7 Signs Someone May Have Asperger's According to Experts
About 1 in 44 children has autism spectrum disorder (ASD) according to the CDC, although health professionals say the number could be much higher if early symptoms are missed. "A lot of adults with autism feel lost," says Lisa Croen, director of the Autism Research Program at Kaiser Permanente. "It'd be great if physicians had some more general training and awareness. Just like with any other condition, they really have to take into account that particular person in their office and adjust what they're doing to meet the needs of that patient." Here are seven signs of Asperger's, according to experts. Read on—and to ensure your health and the health of others, don't miss these Sure Signs You've Already Had COVID.
Social awkwardness and difficulty understanding social cues could be a sign of Aspergers, experts say. "With autism, social skills are impaired because of communication; the individual does not know the right things to say," says Mariela Tapia Hernandez, MEd, RBT. "It causes challenges with interpreting social cues, facial expressions, and tone of voice. They might not understand personal space and stand too close or talk too loud. These traits differ from someone with social anxiety."
Anxiety is a common symptom of Aspergers. "Most people can experience frustration, stress, or anxiety in everyday life situations," says Kim Davis, MS. "There are people who learn how to cope so well that stress or anxiety has little impact on them. But for others, including individuals with ASD, stress and anxiety can cripple them to varying degrees. Remember, situations that create anxiety in one individual may not for another."
Repetitive motor behaviors (for example twirling or hand flapping) could be a sign of Asperger's. Known as "stimming," some doctors believe these behaviors help people with Asperger's to calm themselves and cope with overwhelming emotions. "There's been a changing in thought about repetitive behaviors," says Benjamin Yerys, assistant professor of psychology in psychiatry at the University of Pennsylvania. "I am a personal believer that the more research we would do on it, I think we would find that there is a lot of positive valence and emotion associated with repetitive behaviors."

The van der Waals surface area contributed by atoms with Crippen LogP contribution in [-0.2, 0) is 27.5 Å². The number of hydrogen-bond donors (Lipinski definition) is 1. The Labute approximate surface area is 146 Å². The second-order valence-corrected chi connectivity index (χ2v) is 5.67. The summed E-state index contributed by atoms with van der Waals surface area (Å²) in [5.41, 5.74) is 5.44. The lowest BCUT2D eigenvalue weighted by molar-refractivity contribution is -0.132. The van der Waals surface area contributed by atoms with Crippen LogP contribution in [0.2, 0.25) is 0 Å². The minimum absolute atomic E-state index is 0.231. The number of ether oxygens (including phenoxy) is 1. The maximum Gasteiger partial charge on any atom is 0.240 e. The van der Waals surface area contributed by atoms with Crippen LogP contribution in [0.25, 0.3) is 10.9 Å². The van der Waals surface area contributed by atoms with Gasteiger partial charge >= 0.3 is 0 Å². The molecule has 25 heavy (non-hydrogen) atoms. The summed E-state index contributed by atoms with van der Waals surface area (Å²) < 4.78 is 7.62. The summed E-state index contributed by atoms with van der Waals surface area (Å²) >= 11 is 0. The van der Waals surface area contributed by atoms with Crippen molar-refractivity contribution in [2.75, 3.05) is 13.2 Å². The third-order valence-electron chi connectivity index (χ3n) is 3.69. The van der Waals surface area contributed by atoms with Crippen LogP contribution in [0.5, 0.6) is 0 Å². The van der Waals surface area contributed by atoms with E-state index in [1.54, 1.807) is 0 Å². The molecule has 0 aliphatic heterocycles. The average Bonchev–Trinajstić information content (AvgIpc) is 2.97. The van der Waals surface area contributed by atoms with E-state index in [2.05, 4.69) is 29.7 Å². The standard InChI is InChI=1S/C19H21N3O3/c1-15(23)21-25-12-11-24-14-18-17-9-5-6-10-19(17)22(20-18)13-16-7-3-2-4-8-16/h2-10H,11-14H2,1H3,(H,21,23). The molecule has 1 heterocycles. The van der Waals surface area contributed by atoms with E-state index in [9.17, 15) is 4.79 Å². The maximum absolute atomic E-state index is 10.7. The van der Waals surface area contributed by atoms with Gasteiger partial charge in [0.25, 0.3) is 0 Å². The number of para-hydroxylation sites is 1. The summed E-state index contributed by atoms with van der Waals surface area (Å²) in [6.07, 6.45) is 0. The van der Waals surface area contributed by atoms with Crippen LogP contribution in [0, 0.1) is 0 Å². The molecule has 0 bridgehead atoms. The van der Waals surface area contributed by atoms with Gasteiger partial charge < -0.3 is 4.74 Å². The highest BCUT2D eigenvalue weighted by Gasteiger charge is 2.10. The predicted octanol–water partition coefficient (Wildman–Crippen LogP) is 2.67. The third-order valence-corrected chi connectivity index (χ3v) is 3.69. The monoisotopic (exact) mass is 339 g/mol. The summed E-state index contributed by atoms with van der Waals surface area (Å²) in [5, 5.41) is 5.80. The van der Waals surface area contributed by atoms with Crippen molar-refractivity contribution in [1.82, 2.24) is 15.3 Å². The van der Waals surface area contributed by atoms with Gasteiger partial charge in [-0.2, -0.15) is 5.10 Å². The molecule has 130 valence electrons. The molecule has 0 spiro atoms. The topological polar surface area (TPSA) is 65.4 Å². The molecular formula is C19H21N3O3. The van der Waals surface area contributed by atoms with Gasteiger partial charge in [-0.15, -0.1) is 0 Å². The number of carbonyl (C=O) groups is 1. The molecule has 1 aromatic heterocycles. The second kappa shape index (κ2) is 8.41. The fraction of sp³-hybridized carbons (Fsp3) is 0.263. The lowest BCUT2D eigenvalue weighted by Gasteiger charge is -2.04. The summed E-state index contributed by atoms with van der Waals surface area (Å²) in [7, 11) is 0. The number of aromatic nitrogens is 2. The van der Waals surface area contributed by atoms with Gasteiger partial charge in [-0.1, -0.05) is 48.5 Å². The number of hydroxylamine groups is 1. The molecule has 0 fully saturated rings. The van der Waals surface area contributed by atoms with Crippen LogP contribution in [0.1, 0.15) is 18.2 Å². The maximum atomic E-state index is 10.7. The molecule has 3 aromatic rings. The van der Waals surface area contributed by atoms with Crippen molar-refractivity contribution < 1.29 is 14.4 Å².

Hypersensitivity To Noise
"Sensory issues can be triggered almost any time or anywhere on a daily basis," says Davis. "Whether the individual is experiencing an anxious moment or not, sensory integration challenges can overpower a person's ability to control him or herself."
Research from the University of Chicago Medical Center shows that abnormal connections between neurons could be responsible for Asperger's-related motor coordination issues. "We have identified synaptic abnormalities that may play a role in motor problems typically seen in children with autism," says Christian Hansel, PhD, professor of neurobiology at the University of Chicago. "Autism is sometimes described as intense world syndrome — too many, too strong excitatory connections that lead to enhanced sensory input. The results of our study might shed light on this phenomenon."
Hyperfocus is a sign of Asperger's, sometimes referred to as an autism "superpower." "Our study confirms our hypothesis that people with autism have higher perceptual capacity compared to the typical population," says Professor Nilli Lavie, from the Institute of Cognitive Neuroscience at UCL. "This can only be seen once the task becomes more demanding, with more information to process. In the more challenging task conditions, people with autism are able to perceive significantly more information than the typical adult… There are clearly careers, such as in IT, that can benefit from employing people with high-functioning autism spectrum disorders."
People with Asperger's may experience difficulty having conversations, experts say. "Clinicians interacting with individuals who have Asperger syndrome could not have failed to notice that their expressive and receptive language is almost always far from typical," say David Skuse, professor of behavioral and brain sciences at University College London, and William Mandy, lecturer in the university's department of clinical psychology. "Many individuals with excellent formal verbal abilities and high verbal intelligence quotients struggle to set a context for the subject matter of a conversation. They overuse figures of speech; they lack the ability to discuss subjects with coherence, so their conversations tend to run off in unexpected directions; they make overly literal interpretations of idioms and — especially in those who also have attention deficit hyperactivity disorder — they struggle to initiate or sustain conversations."